But the fact remains, I get dizzy when I imagine completing a doctoral program.  Something about being not only allowed, but required, to spend that amount of time rooting around in a library looking for unarticulated truths reminds me of Indiana Jones.  In a much more musty, sedentary way.  But the adventure is still there.  Conversation between two texts assists in interpretation of both.  Conversation between more than two texts creates an exciting web of interconnected ideas that helps sift out new things from my brain, and also helps mine for images I didn't know I had in me.  Textual excavation is also a process of self-discovery.  Regardless of the acceptable critical perspective on literature or any text, my own favored method of interpretation has always been emotional.  How does a piece of art make me feel?  It is that gut tug that makes any piece of art resonate past the year it's written in.

Back to orchids.  They grow in the most strange ways, latched onto the sides of trees and the edges of cliffs, roots dangling in the air.  They don't bloom for their first seven years of life.  They have odd, ugly faces, wear funny hats, die easily when removed from their misanthropic swamps.  How like artists.  We know little about how or why they grow the way they do, but the more strange and rare they are, the more eagerly they're pursued.

Public projects and secret dreams.


College is drawing to a close more rapidly than I was prepared for, so much so that I now have in my hands the rough draft of my novel with marginalia (read: my wonderful advisor's sometimes-illegible scribblings to push everything a little closer to literary greatness). I purposely took a picture where you could see none of the writing, not even the title, because the only person in the world besides myself who's read the thing in its entirety is the aforementioned advisor. If I am a public poet (which I am, let's be honest), then I am the most private of novelists. Since the story was re-imagined into its current incarnation, Nell has been the only one to read it. Before, I'd read bits and pieces to Cassandra, post others to the tumblr I made for the project as they moved out of my head and through their drafts. But the past month or so, this shit's been on absolute lockdown. It feels like I'm trying to harness nuclear power or take over the free world, which is silly, considering how small and generally quiet the story is. That pink binder is the last four years of my life. That blows my mind every time I think about it. I've been practically living in my Ouija board t-shirt because I like to put myself in the divination state of mind for all this jazz of writing about hungry ghosts and psychic energy. (I'll post an excerpt once things have moved through two or so more drafts when, perhaps, this will will all make more sense.)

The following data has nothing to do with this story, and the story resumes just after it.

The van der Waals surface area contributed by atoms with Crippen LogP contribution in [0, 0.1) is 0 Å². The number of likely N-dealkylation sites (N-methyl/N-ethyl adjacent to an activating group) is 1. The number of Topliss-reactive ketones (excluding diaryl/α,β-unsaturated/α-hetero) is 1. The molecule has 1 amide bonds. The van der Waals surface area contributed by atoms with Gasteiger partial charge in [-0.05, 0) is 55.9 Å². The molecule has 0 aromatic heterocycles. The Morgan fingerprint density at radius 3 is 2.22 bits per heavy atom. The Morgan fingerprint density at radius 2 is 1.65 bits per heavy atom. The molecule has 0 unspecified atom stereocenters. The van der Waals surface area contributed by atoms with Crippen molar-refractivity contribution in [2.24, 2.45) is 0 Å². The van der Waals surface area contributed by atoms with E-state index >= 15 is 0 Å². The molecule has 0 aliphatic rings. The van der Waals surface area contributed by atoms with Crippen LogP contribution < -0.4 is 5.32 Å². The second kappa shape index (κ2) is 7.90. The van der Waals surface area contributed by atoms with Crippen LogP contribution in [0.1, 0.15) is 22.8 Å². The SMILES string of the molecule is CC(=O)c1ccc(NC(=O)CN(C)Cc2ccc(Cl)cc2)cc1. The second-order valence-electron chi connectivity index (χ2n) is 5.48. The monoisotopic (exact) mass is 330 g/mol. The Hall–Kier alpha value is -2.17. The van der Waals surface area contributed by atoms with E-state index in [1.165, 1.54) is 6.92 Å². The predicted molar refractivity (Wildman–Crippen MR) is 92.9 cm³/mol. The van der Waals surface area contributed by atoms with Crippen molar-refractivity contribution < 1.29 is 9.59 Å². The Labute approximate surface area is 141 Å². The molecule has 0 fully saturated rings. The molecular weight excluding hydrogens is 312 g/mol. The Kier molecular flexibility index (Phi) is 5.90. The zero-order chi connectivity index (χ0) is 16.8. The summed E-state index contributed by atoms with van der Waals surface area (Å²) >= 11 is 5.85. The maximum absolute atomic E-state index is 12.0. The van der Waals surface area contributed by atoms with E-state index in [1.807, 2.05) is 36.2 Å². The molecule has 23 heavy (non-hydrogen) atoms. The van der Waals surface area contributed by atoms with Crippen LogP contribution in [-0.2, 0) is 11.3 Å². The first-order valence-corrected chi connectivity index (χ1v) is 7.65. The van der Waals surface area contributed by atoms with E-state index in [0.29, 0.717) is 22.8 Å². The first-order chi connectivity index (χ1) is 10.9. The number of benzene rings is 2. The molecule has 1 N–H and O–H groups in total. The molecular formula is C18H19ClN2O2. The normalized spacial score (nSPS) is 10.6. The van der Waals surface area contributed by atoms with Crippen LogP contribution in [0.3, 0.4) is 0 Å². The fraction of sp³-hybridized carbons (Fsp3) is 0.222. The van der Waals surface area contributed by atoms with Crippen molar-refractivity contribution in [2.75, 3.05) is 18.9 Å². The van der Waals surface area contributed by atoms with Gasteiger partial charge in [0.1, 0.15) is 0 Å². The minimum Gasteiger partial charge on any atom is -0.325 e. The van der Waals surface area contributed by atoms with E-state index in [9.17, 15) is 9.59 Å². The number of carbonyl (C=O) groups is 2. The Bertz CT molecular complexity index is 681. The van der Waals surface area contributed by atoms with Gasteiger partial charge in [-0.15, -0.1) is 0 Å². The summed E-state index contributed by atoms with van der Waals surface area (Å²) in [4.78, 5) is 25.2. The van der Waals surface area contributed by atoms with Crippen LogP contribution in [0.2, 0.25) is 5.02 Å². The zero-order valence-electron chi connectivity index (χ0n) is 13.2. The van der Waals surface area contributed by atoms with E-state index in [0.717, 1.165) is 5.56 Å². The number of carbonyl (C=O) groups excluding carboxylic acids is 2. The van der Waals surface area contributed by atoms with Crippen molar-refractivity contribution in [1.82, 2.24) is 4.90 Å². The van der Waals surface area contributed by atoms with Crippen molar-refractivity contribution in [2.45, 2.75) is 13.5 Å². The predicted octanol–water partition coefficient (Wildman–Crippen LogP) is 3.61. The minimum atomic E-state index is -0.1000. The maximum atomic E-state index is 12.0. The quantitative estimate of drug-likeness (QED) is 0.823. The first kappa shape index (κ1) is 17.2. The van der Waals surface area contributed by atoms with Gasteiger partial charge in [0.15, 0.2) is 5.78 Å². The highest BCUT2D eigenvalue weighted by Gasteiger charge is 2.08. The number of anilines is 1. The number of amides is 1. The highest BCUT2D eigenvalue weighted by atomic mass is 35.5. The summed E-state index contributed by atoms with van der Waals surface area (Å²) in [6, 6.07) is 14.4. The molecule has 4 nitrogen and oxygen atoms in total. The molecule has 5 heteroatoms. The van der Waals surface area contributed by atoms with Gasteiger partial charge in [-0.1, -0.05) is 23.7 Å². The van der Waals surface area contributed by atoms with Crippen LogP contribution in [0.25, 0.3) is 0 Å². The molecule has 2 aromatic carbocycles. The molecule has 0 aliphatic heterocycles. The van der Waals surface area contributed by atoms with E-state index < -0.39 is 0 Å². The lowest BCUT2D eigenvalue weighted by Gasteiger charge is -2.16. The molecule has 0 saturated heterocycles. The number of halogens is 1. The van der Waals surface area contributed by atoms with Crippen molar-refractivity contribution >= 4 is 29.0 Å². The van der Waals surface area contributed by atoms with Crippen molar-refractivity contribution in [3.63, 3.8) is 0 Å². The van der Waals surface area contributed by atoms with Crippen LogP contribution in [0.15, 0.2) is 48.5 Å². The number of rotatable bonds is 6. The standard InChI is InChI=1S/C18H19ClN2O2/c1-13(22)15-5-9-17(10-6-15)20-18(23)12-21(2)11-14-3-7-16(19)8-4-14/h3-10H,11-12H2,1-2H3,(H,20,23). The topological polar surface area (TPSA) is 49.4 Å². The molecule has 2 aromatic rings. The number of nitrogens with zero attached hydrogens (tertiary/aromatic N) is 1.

ANYWAY. During our meeting yesterday afternoon, Nell made me cold coffee with cream and Lebanese sugar cubes and asked me about my plans post-December. There is obviously the tour to look forward to, but beyond that I've been nursing a bit of ambivalence about a very quiet, secret dream of mine. Lately, I've been telling it to a few just to test the waters, and the response has been puzzled, but generally positive. So I just came right out and told her. When I'm done with college, I want to go to cosmetology school. It may seem backwards to get a bachelor's in literature and creative writing and then jump ship from the academy to attend trade school, but as I told my advisor, I think that any more study of books and the like at this point in time might kill me. And, contrary to the response I imagined, she was overjoyed for me, even launched into a story about how she'd always wanted to be a plumber and often wondered what her life would be like if she was the caretaker of a house's innards. It is beyond comforting when your mentor not only validates your odd needs, but admits to a crop of the same feelings herself.

So it's settled. Finish the book, tour the coast, open the door for the next chapter of my life. One made of the cotton candy hair and silver rollers and diner songs of every middle school sleepover I ever had. I'm beginning to think that Grease has had a lot more to do with my development as a human being than anyone could have anticipated. But then, that's another post entirely.


Sourcing shrapnel.

My favorite song of the past few days (to be sung along to, LOUDLY, while dancing in the shower, or the kitchen, or the car, or anywhere really):